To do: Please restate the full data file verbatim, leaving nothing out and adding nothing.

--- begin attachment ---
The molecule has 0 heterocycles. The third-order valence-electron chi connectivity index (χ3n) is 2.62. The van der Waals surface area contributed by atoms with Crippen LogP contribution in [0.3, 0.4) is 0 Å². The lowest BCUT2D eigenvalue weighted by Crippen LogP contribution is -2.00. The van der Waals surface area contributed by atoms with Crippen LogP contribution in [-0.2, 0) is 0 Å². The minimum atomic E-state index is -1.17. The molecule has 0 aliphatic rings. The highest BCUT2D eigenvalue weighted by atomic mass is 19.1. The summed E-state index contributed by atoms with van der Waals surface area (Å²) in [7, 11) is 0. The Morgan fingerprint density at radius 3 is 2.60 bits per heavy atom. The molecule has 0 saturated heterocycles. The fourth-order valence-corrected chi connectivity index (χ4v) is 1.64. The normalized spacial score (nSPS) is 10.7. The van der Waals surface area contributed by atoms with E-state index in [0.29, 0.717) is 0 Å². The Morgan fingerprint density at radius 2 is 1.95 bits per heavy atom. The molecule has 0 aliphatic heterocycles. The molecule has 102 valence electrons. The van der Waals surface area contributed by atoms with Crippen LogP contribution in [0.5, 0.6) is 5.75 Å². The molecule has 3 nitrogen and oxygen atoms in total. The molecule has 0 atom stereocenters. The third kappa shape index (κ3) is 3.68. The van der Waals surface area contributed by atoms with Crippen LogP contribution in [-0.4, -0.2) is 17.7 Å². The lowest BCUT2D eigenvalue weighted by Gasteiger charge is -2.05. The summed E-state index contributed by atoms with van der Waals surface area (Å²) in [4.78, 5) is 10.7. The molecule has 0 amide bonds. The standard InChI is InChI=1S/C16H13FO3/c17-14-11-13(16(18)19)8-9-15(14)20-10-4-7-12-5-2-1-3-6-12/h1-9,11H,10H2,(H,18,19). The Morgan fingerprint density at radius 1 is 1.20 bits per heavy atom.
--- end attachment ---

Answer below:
The molecule has 0 heterocycles. The third-order valence-electron chi connectivity index (χ3n) is 2.62. The van der Waals surface area contributed by atoms with Crippen LogP contribution in [0.3, 0.4) is 0 Å². The lowest BCUT2D eigenvalue weighted by Crippen LogP contribution is -2.00. The van der Waals surface area contributed by atoms with Crippen LogP contribution in [-0.2, 0) is 0 Å². The minimum atomic E-state index is -1.17. The molecule has 0 aliphatic rings. The highest BCUT2D eigenvalue weighted by atomic mass is 19.1. The summed E-state index contributed by atoms with van der Waals surface area (Å²) in [7, 11) is 0. The Morgan fingerprint density at radius 3 is 2.60 bits per heavy atom. The molecule has 0 saturated heterocycles. The fourth-order valence-corrected chi connectivity index (χ4v) is 1.64. The normalized spacial score (nSPS) is 10.7. The van der Waals surface area contributed by atoms with E-state index in [0.29, 0.717) is 0 Å². The Morgan fingerprint density at radius 2 is 1.95 bits per heavy atom. The molecule has 0 aliphatic heterocycles. The molecule has 102 valence electrons. The van der Waals surface area contributed by atoms with Crippen LogP contribution in [0.5, 0.6) is 5.75 Å². The molecule has 3 nitrogen and oxygen atoms in total. The molecule has 0 atom stereocenters. The third kappa shape index (κ3) is 3.68. The van der Waals surface area contributed by atoms with Crippen LogP contribution in [-0.4, -0.2) is 17.7 Å². The lowest BCUT2D eigenvalue weighted by Gasteiger charge is -2.05. The summed E-state index contributed by atoms with van der Waals surface area (Å²) in [4.78, 5) is 10.7. The molecule has 0 amide bonds. The standard InChI is InChI=1S/C16H13FO3/c17-14-11-13(16(18)19)8-9-15(14)20-10-4-7-12-5-2-1-3-6-12/h1-9,11H,10H2,(H,18,19). The Morgan fingerprint density at radius 1 is 1.20 bits per heavy atom.